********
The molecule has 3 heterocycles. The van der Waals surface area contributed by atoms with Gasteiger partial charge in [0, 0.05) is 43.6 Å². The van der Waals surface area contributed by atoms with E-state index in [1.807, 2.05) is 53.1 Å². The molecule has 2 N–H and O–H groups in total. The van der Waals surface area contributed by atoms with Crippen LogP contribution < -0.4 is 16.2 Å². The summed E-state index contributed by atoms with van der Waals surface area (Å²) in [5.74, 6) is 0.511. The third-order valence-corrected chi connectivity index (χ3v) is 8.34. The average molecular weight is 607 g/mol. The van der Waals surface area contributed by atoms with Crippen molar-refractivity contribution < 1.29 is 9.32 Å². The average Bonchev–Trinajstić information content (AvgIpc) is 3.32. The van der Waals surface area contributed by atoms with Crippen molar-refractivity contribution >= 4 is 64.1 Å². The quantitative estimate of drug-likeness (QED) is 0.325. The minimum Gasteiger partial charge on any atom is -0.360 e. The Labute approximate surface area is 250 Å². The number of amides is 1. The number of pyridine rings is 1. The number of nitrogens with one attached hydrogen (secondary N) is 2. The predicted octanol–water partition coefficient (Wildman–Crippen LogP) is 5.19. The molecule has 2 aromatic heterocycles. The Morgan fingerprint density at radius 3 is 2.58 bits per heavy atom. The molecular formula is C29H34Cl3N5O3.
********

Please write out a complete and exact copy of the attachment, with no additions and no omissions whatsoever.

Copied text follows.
The molecule has 3 heterocycles. The van der Waals surface area contributed by atoms with Gasteiger partial charge in [0, 0.05) is 43.6 Å². The van der Waals surface area contributed by atoms with E-state index in [1.807, 2.05) is 53.1 Å². The molecule has 2 N–H and O–H groups in total. The van der Waals surface area contributed by atoms with Crippen LogP contribution < -0.4 is 16.2 Å². The summed E-state index contributed by atoms with van der Waals surface area (Å²) in [5.74, 6) is 0.511. The third-order valence-corrected chi connectivity index (χ3v) is 8.34. The average molecular weight is 607 g/mol. The van der Waals surface area contributed by atoms with Crippen molar-refractivity contribution < 1.29 is 9.32 Å². The average Bonchev–Trinajstić information content (AvgIpc) is 3.32. The van der Waals surface area contributed by atoms with Crippen molar-refractivity contribution >= 4 is 64.1 Å². The quantitative estimate of drug-likeness (QED) is 0.325. The minimum Gasteiger partial charge on any atom is -0.360 e. The Labute approximate surface area is 250 Å². The number of amides is 1. The number of pyridine rings is 1. The number of nitrogens with one attached hydrogen (secondary N) is 2. The predicted octanol–water partition coefficient (Wildman–Crippen LogP) is 5.19. The molecule has 2 aromatic heterocycles. The Morgan fingerprint density at radius 3 is 2.58 bits per heavy atom. The molecular formula is C29H34Cl3N5O3.